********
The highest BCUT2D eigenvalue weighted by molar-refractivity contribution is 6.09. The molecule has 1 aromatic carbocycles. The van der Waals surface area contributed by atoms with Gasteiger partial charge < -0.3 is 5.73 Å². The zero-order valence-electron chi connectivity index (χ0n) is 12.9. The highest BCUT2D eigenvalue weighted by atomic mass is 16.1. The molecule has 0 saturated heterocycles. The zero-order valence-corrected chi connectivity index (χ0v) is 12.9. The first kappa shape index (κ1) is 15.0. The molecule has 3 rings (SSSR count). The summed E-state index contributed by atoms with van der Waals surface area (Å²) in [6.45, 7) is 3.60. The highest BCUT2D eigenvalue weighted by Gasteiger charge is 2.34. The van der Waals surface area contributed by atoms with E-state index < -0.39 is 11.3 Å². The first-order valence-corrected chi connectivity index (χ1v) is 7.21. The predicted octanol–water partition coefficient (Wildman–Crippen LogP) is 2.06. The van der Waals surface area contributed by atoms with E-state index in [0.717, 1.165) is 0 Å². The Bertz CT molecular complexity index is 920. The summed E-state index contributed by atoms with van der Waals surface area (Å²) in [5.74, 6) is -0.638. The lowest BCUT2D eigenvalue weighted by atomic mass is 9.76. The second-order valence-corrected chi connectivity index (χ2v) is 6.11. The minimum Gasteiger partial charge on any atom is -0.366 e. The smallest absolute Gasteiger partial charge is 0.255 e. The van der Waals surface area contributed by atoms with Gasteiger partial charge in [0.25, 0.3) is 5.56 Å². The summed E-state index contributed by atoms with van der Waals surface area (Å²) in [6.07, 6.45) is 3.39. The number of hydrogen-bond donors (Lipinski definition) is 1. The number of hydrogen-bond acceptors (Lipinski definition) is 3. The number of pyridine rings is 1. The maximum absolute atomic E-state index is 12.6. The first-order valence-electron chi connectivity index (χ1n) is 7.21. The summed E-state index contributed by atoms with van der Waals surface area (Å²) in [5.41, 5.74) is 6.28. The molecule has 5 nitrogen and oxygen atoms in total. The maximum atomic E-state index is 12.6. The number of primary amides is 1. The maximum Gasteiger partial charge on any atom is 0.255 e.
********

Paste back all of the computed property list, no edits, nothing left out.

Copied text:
The highest BCUT2D eigenvalue weighted by molar-refractivity contribution is 6.09. The molecule has 1 aromatic carbocycles. The van der Waals surface area contributed by atoms with Gasteiger partial charge < -0.3 is 5.73 Å². The zero-order valence-electron chi connectivity index (χ0n) is 12.9. The highest BCUT2D eigenvalue weighted by atomic mass is 16.1. The molecule has 0 saturated heterocycles. The zero-order valence-corrected chi connectivity index (χ0v) is 12.9. The first kappa shape index (κ1) is 15.0. The molecule has 3 rings (SSSR count). The summed E-state index contributed by atoms with van der Waals surface area (Å²) in [6.45, 7) is 3.60. The highest BCUT2D eigenvalue weighted by Gasteiger charge is 2.34. The van der Waals surface area contributed by atoms with E-state index < -0.39 is 11.3 Å². The first-order valence-corrected chi connectivity index (χ1v) is 7.21. The predicted octanol–water partition coefficient (Wildman–Crippen LogP) is 2.06. The van der Waals surface area contributed by atoms with E-state index in [0.717, 1.165) is 0 Å². The Bertz CT molecular complexity index is 920. The summed E-state index contributed by atoms with van der Waals surface area (Å²) in [5.74, 6) is -0.638. The lowest BCUT2D eigenvalue weighted by atomic mass is 9.76. The second-order valence-corrected chi connectivity index (χ2v) is 6.11. The minimum Gasteiger partial charge on any atom is -0.366 e. The smallest absolute Gasteiger partial charge is 0.255 e. The van der Waals surface area contributed by atoms with Gasteiger partial charge in [0.25, 0.3) is 5.56 Å². The summed E-state index contributed by atoms with van der Waals surface area (Å²) in [6.07, 6.45) is 3.39. The number of hydrogen-bond donors (Lipinski definition) is 1. The number of hydrogen-bond acceptors (Lipinski definition) is 3. The number of pyridine rings is 1. The maximum absolute atomic E-state index is 12.6. The first-order valence-electron chi connectivity index (χ1n) is 7.21. The summed E-state index contributed by atoms with van der Waals surface area (Å²) in [5.41, 5.74) is 6.28. The molecule has 5 nitrogen and oxygen atoms in total. The maximum atomic E-state index is 12.6. The number of primary amides is 1. The maximum Gasteiger partial charge on any atom is 0.255 e.